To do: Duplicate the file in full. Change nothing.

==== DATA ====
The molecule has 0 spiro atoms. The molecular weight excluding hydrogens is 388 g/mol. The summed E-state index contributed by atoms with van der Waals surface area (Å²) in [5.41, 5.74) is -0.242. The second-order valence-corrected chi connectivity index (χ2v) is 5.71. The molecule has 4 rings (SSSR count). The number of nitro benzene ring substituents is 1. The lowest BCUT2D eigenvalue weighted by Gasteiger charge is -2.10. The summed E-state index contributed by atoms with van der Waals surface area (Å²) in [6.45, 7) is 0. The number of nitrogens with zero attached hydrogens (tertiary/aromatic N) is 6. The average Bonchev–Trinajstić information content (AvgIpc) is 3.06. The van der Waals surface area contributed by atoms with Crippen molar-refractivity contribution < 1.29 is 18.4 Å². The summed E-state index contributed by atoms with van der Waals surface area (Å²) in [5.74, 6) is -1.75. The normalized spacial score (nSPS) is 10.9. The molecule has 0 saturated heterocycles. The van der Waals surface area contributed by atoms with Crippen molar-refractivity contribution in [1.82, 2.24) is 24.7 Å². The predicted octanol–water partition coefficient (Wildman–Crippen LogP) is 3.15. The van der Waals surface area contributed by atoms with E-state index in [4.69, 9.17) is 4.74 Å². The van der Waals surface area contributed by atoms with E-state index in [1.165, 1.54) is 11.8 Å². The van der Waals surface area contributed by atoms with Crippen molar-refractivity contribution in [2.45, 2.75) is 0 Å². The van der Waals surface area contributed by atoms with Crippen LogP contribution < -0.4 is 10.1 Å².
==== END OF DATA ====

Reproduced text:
The molecule has 0 spiro atoms. The molecular weight excluding hydrogens is 388 g/mol. The summed E-state index contributed by atoms with van der Waals surface area (Å²) in [5.41, 5.74) is -0.242. The second-order valence-corrected chi connectivity index (χ2v) is 5.71. The molecule has 4 rings (SSSR count). The number of nitro benzene ring substituents is 1. The lowest BCUT2D eigenvalue weighted by Gasteiger charge is -2.10. The summed E-state index contributed by atoms with van der Waals surface area (Å²) in [6.45, 7) is 0. The number of nitrogens with zero attached hydrogens (tertiary/aromatic N) is 6. The average Bonchev–Trinajstić information content (AvgIpc) is 3.06. The van der Waals surface area contributed by atoms with Crippen molar-refractivity contribution < 1.29 is 18.4 Å². The summed E-state index contributed by atoms with van der Waals surface area (Å²) in [5.74, 6) is -1.75. The normalized spacial score (nSPS) is 10.9. The molecule has 0 saturated heterocycles. The van der Waals surface area contributed by atoms with Crippen molar-refractivity contribution in [1.82, 2.24) is 24.7 Å². The predicted octanol–water partition coefficient (Wildman–Crippen LogP) is 3.15. The van der Waals surface area contributed by atoms with E-state index in [4.69, 9.17) is 4.74 Å². The van der Waals surface area contributed by atoms with E-state index in [1.165, 1.54) is 11.8 Å². The van der Waals surface area contributed by atoms with Crippen molar-refractivity contribution in [2.45, 2.75) is 0 Å². The van der Waals surface area contributed by atoms with Crippen LogP contribution < -0.4 is 10.1 Å².